A joint statement by the U.S. Geological Survey and Oklahoma Geological Survey says that 183 earthquakes of magnitude 3.0 or greater occurred in Oklahoma from October 2013 through April 14, 2014. The long-term average from 1978 to 2008 showed only two magnitude 3.0 or larger earthquakes per year. The increased number of small and moderate shocks has led them to predict a higher likelihood of future, damaging earthquakes for central and north-central Oklahoma.
Oklahoma’s heightened earthquake activity since 2009 includes 20 magnitude 4.0 to 4.8 quakes, plus one of the two largest recorded earthquakes in Oklahoma’s history – a magnitude 5.6 earthquake that occurred near Prague on Nov. 5, 2011, which damaged a number of homes and the historic Benedictine Hall at St. Gregory's University in Shawnee.
As a result of the increased seismicity, the Oklahoma Geological Survey has increased the number of monitoring stations and now operates a seismograph network of 15 permanent stations and 17 temporary stations. Both agencies are actively involved in research to determine the cause of the increased earthquake rate and to quantify the increased hazard in central Oklahoma.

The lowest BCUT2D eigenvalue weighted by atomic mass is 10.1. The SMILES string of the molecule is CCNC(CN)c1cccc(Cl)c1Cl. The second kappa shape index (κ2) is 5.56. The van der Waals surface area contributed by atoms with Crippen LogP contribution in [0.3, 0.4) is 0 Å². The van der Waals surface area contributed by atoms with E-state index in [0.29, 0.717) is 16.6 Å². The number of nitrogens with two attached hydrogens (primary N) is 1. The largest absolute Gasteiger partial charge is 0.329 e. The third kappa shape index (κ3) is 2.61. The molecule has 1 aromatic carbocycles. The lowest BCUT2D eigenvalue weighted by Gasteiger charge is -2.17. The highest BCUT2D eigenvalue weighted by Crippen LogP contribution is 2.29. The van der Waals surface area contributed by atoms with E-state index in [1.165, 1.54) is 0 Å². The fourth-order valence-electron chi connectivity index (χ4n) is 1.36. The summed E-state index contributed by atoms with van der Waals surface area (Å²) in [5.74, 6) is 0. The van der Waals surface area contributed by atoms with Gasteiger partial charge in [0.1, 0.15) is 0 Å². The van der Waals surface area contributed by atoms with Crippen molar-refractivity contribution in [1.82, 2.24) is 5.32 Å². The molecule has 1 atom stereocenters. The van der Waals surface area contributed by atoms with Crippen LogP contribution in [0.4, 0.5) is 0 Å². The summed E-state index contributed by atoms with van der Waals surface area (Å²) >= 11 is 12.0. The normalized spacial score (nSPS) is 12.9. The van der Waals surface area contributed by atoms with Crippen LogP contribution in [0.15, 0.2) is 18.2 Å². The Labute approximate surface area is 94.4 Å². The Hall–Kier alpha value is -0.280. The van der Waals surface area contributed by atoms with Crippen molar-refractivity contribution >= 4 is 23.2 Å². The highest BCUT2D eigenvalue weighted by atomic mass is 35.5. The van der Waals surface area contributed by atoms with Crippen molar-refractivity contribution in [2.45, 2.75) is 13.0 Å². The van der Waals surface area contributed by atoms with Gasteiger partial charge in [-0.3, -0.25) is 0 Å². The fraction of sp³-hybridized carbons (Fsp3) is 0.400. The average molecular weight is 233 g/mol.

The joint statement says that the increase in earthquakes may be linked to wastewater disposal by injection into deep geologic formations - that's traditional drilling, not hydraulic fracturing, commonly called fracking. Water injection can increase underground pressures, lubricate faults and cause earthquakes – a process known as injection-induced seismicity.
The recent earthquake rate changes are not due to typical, random fluctuations in natural seismicity rates.
Information about earthquake preparedness can be found at the following websites: http://www.ready.gov/earthquakes and http://www.shakeout.org/centralus/.